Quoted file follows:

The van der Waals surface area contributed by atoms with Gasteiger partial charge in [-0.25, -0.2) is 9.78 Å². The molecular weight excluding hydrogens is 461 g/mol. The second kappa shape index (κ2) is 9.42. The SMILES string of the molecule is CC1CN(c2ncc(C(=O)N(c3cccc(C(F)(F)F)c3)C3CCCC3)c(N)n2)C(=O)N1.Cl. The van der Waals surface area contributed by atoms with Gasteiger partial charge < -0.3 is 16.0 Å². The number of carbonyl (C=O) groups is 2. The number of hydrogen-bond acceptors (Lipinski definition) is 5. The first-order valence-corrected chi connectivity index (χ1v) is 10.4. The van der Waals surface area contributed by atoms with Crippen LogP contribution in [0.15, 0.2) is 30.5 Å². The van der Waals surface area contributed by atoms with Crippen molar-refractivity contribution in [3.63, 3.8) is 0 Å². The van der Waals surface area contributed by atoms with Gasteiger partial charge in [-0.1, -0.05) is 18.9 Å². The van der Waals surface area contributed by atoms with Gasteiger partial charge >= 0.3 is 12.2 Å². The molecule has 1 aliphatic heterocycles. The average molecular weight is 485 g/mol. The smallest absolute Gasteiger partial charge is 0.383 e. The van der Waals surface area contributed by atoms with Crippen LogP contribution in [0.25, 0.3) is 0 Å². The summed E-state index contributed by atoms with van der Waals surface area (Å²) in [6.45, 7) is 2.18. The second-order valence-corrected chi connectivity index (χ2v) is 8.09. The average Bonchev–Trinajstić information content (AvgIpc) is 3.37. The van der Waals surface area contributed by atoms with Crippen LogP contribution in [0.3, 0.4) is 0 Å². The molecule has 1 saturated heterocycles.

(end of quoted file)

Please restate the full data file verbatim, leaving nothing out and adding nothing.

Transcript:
The van der Waals surface area contributed by atoms with Gasteiger partial charge in [-0.25, -0.2) is 9.78 Å². The molecular weight excluding hydrogens is 461 g/mol. The second kappa shape index (κ2) is 9.42. The SMILES string of the molecule is CC1CN(c2ncc(C(=O)N(c3cccc(C(F)(F)F)c3)C3CCCC3)c(N)n2)C(=O)N1.Cl. The van der Waals surface area contributed by atoms with Gasteiger partial charge < -0.3 is 16.0 Å². The number of carbonyl (C=O) groups is 2. The number of hydrogen-bond acceptors (Lipinski definition) is 5. The first-order valence-corrected chi connectivity index (χ1v) is 10.4. The van der Waals surface area contributed by atoms with Crippen LogP contribution in [0.15, 0.2) is 30.5 Å². The van der Waals surface area contributed by atoms with Crippen molar-refractivity contribution in [3.63, 3.8) is 0 Å². The van der Waals surface area contributed by atoms with Gasteiger partial charge in [-0.1, -0.05) is 18.9 Å². The van der Waals surface area contributed by atoms with Gasteiger partial charge >= 0.3 is 12.2 Å². The molecule has 1 aliphatic heterocycles. The average molecular weight is 485 g/mol. The smallest absolute Gasteiger partial charge is 0.383 e. The van der Waals surface area contributed by atoms with Crippen LogP contribution in [0.25, 0.3) is 0 Å². The summed E-state index contributed by atoms with van der Waals surface area (Å²) in [6.45, 7) is 2.18. The second-order valence-corrected chi connectivity index (χ2v) is 8.09. The average Bonchev–Trinajstić information content (AvgIpc) is 3.37. The van der Waals surface area contributed by atoms with Crippen LogP contribution in [0.3, 0.4) is 0 Å². The molecule has 1 saturated heterocycles.